WADAI, a country of north central Africa, bounded N. by Borku and Enndi, S. by the Ubangi sultanates, W. and S.W. by Kanem and Bagirmi, and E. by Darfur. Formerly an independent Mahommedan sultanate, it was in 1909 annexed to French Equatorial Africa (French Congo). Wadai has an area estimated at 150,000 sq. m., and a population of 3,000,000 to 4,000,000.
The general level of the country is about 150o ft. North, north-east, south-west and in the centre are ranges of hills rising another woo ft. West and north-west the fall to the Sahara is gradual. Here occur remarkable sand-ridges of fantastic shape - hollow mounds, pyramids, crosses, &c. - which are characteristic of the Libyan desert. There are also sandstone rocks of varying colours - red, blue, white, black, &c. - presenting the aspect of ruined castles, ramparts and churches. North-west is a wide district of dreary plain - part of the clay zone which stretches from the middle Niger to the Nile - covered with thorn bush and dum palms. The central and eastern regions are the most fertile, and contain large forest areas. The country belongs to the Chad drainage area, though it is possible that the Bahr-el-Ghazal (of the Chad system) may afford a connexion with the Nile (see Shari). The streams which rise in the north-eastern districts, of which the Batha (over 300 m. long) is the largest, flow west, the Batha ending in a depression, some 200 m. E. of Lake Chad, called Fittri. Another stream, the Wadi Rime, with a more northerly course than the Batha, goes in the direction of Chad, but ends in swamps in the clayey soil. These rivers are intermittent, and after seasons of drought Fittri is completely dry. In the dry season water is obtained from wells 250 to 300 ft. deep. The rivers of Dar Runga flow westward towards the Shari, but, save the Bahr Salamat, none reaches it. They only contain water in the rainy season. About too m. above the' Salamat-Shari confluence is Lake Iro, joined to the Salamat by a short channel. In the forests XXVIII. 8 are large herds of elephants, and hippopotami abound along the river-beds. In the north are the camel and the ostrich. Among the trees is a species of wild coffee which reaches 50 to 60 ft. and yields berries of excellent quality. The cotton plant is indigenous.
The inhabitants consist of negroid and negro tribes, Arabs, Fula, Tibbu and half-castes. The Maba, the dominant race, are said to be of Nubian origin; they are believed not to number more than 750,000, and live chiefly in the north-eastern district. They are in political alliance with the Arab tribes, known in Wadai as Zoruk (dark) and Homr (red). The Maba have a reputation for pride, valour, cruelty, drunkenness and barbaric splendour.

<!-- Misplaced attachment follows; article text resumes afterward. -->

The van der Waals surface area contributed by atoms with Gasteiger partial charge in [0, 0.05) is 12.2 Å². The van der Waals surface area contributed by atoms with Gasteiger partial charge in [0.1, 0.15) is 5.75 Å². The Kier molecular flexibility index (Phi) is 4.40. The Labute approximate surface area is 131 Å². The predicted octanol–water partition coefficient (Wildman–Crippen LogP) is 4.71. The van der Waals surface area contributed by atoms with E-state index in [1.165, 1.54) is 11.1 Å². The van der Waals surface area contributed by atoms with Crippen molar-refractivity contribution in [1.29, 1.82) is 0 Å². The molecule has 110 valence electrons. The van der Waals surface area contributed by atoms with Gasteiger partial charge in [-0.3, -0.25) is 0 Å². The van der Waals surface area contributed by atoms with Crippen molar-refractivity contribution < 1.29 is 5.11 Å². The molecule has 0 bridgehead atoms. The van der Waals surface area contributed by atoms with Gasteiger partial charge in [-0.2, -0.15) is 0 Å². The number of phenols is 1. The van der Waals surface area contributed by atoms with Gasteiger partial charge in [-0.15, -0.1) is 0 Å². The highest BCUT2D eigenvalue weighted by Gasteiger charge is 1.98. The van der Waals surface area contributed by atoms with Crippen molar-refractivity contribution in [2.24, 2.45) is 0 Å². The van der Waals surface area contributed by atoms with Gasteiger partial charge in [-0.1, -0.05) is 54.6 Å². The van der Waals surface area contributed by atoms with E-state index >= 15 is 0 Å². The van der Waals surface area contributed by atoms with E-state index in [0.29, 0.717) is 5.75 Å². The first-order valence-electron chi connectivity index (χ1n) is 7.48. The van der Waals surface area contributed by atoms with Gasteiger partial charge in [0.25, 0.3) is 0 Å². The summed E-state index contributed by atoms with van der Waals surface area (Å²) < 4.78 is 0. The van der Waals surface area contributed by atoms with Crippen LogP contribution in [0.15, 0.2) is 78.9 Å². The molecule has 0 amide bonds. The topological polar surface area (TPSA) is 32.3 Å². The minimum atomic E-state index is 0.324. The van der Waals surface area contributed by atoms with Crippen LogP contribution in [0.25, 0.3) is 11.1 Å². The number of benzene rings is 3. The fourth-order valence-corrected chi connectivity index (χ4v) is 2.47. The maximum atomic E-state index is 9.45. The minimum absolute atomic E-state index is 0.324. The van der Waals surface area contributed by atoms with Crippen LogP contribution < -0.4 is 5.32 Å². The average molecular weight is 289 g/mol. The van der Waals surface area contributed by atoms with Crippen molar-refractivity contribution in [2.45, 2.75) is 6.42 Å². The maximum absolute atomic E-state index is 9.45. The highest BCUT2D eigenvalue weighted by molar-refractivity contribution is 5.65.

The capital, Abeshr, is in the N.E., in about 2 1° E., 13° 50' N. Thence a caravan route crosses the Sahara via the Kufra oases to Benghazi in Barca. Another trade route goes east through Darfur to Khartum. The people possess large numbers of horses, cattle, sheep and goats. Maize, durra, cotton and indigo are cultivated, and cloth is woven. Ivory and ostrich feathers, the chief articles of export, are taken to Tripoli by the desert route, together with small quantities of coffee and other produce. There is a trade in cattle, horses and coffee with the countries to the south. Until the French conquest Wadai was a great centre of the slave trade. Slaves were obtained by raiding and in the form of tribute from Bagirmi, Kanem and other countries once dependent on Wadai. The slaves were sent chiefly to Barca. Wadai was also notorious for its traffic in eunuchs.
Situated between the Sahara and the dense forest lands of equatorial Africa, Wadai early became a meeting ground of negro and Arab culture. Eastern influences and the Mahommedan religion ultimately obtained predominance, though the sovereignty of the country reverted to the negro race. It was sometimes tributary to and sometimes the overlord of the neighbouring countries, such as Bagirmi and Kanem. It was made known to Europe by the writings of the Arab geographers, but it was not until Nachtigal's visit in 1873 that accurate knowledge of the land and people was obtained. About 1640 a Maba chieftain named Abd-el-Kerim conquered the country, driving out the Tunjur, a dynasty of Arabian origin. Thereafter Wadai, notorious as a great slave-raiding state, suffered from many civil and foreign wars. Mahommed Sherif, sultan from 1838 to 1858, introduced Senussiism into the country.